This is one such piece of feedback I had from my third speech.  “A massive difference from your icebreaker.  You looked and sounded confident, informative and funny … and not a gurn in sight, it had been expunged.”  Well!  I had no idea that I had ‘previously gurned’ – indeed I had to look the word up.  Moreover, whilst my icebreaker gave me some fabulous feedback this implied it wasn’t any good after all!  To this day I haven’t reconciled that feedback.

Therefore, I would like you to consider who and whose speech are you evaluating.  What do you know about them?  When was the last time they spoke?  Where have they got to in their learning?  And most importantly what you should be evaluating?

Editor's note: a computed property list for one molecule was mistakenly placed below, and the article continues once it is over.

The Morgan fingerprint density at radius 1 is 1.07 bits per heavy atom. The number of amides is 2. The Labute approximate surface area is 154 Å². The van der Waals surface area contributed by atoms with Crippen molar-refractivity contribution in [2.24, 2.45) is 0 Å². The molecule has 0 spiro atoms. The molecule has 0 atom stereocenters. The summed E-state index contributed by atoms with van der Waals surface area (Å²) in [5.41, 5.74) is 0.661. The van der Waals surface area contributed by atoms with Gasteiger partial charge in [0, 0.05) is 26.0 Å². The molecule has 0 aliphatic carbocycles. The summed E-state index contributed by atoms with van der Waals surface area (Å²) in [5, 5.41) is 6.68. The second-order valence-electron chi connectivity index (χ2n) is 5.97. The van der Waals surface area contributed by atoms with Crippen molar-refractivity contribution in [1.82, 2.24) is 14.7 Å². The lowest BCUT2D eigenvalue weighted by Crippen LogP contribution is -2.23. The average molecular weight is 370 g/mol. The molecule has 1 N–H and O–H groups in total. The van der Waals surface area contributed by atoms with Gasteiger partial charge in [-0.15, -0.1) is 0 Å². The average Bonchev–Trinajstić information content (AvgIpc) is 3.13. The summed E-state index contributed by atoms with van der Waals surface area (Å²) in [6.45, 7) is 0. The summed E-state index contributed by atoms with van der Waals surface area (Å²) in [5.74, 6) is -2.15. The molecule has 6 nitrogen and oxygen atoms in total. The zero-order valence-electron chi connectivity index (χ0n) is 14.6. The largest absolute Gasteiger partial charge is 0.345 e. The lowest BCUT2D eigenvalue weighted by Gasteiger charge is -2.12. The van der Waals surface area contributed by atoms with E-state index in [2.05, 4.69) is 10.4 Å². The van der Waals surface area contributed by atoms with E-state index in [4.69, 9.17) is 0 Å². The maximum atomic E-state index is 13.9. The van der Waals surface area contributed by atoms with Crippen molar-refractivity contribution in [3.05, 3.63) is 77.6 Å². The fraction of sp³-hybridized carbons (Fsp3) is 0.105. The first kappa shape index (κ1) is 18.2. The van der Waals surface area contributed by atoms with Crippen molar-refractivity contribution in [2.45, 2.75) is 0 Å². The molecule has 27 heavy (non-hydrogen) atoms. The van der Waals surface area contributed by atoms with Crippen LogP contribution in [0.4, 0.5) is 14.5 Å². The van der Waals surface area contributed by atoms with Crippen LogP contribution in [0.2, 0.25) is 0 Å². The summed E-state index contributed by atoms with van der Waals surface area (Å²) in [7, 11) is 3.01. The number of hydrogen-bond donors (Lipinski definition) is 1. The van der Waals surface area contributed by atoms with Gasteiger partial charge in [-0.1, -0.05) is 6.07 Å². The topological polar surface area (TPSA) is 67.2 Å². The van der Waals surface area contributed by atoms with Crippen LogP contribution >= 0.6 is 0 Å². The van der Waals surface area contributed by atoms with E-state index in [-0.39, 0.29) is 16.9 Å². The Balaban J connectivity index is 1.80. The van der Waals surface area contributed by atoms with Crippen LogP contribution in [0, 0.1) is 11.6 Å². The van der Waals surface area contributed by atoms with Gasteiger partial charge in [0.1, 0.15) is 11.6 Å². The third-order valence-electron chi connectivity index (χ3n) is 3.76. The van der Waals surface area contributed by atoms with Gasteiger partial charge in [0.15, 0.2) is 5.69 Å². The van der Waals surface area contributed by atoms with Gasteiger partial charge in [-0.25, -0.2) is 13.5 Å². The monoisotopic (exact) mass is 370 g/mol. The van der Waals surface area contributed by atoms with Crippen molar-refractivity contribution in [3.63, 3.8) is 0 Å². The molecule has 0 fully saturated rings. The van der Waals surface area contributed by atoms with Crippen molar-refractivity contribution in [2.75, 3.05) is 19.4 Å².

Each speech in the competent communicators manual has a learning outcome.  The focus for your evaluation should be on those outcomes.

# 1 – The Ice Breaker – does the speech have a beginning a middle and an end?

# 2 – Organise Your Speech – does the speech have a specific purpose with transitions towards that end.  Plus that above!

# 3 – Get to the Point – does the speech have a clear purpose to inform, persuade, entertain or inspire. As well as all of the above!

# 4 – How to Say It – does the speech include descriptive, action and evocative language? Plus all of the above!

# 5 – Your Body Speaks – how is the speaker delivering the speech visually? As well as all of the above!

# 6 – Vocal Variety – how well is the speaker using tonality, pace and variety. Plus all of the above!

# 7 – Research Your Topic – what examples of research is the speaker including in his/her speech? As well as all of the above!